Uterine fibroid embolization (UFE) is vastly underutilized when it comes to treating uterine fibroids, according to a large nationwide study presented on March 6 at the Society of Interventional Radiology (SIR) 2017 annual meeting in Washington, DC.
Hysterectomies are performed 65 times more often than uterine fibroid embolization, despite data showing that embolization results in substantially lower costs and shorter hospital stays than hysterectomies.
UFE is a minimally invasive image-guided treatment performed by interventional radiologists. A thin catheter is inserted into the artery at the groin or wrist, and a catheter is guided to the fibroid's blood supply. Small particles are then released to float downstream and block the small blood vessels and deprive the fibroid of nutrients. This results in the fibroid softening, bleeding less, and shrinking in size. Approximately nine in 10 patients who receive UFE report that their symptoms are eliminated, according to SIR.
In the study presented this week, researchers from the University of Miami analyzed the 2012 and 2013 Nationwide Inpatient Sample, the largest all-payor inpatient healthcare database in the U.S. A team led by Dr. Prasoon Mohan used billing codes that identified hysterectomy and embolization completed for uterine fibroid treatment, and compared procedure volume between the two.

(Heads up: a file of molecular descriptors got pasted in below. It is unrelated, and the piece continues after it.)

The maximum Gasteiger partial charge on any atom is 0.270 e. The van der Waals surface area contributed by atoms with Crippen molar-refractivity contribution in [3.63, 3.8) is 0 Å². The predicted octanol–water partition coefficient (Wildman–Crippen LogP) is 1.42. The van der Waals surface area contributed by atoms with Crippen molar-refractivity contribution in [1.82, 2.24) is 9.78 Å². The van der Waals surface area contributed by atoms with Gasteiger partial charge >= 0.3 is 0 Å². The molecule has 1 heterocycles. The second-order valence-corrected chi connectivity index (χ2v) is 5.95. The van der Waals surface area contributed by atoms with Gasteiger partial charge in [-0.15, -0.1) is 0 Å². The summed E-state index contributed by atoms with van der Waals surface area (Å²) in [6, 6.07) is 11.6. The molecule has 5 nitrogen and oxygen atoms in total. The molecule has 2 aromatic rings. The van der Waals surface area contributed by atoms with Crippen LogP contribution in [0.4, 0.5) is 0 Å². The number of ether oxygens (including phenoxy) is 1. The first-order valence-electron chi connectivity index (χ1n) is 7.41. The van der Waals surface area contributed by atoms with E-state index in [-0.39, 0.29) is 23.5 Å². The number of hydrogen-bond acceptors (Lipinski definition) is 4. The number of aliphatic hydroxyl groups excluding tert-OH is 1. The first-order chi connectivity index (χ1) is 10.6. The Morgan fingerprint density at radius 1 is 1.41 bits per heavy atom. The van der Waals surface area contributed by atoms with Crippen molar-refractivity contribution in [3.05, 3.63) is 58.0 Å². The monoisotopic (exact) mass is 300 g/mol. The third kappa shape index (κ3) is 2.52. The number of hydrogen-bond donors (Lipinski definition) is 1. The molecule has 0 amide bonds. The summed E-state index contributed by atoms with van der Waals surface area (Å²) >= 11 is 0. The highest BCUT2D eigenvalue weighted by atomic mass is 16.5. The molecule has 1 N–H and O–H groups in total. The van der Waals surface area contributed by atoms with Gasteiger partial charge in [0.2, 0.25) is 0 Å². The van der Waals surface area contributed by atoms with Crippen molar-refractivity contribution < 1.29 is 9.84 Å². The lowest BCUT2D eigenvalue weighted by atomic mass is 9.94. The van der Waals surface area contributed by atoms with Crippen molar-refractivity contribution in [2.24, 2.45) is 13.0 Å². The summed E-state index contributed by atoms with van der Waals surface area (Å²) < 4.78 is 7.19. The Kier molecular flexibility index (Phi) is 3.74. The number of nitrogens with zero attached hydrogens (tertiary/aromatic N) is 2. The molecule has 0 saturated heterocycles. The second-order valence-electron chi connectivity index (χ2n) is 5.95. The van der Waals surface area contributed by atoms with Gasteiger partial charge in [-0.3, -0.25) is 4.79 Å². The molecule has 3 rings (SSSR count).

The researchers found that 165,000 more hysterectomies were performed nationwide than embolizations (167,650 versus 2,470). Also, only 0.4% of embolizations were performed in rural hospitals, compared with 9.4% of hysterectomies in the same setting. For embolizations, 7.9% of procedures were performed in small hospital systems, compared with 67.4% in large hospitals systems.
The disparity occurs despite the fact that UFE results in shorter hospital stays (2.16 days for embolization versus 2.32 days for hysterectomy), and it was less expensive than hysterectomy by about $12,000 ($21,583 for embolization versus $33,104 for hysterectomy).
The results highlight a healthcare access and education disparity in who receives embolization treatment, according to the researchers.
"The fact that so few women undergo UFE in rural and small hospital settings shows a healthcare access and education disparity in who receives this treatment," Mohan said in a statement. "It is important that we continue to educate patients about choice and determine ways to increase access to this effective, less invasive therapy."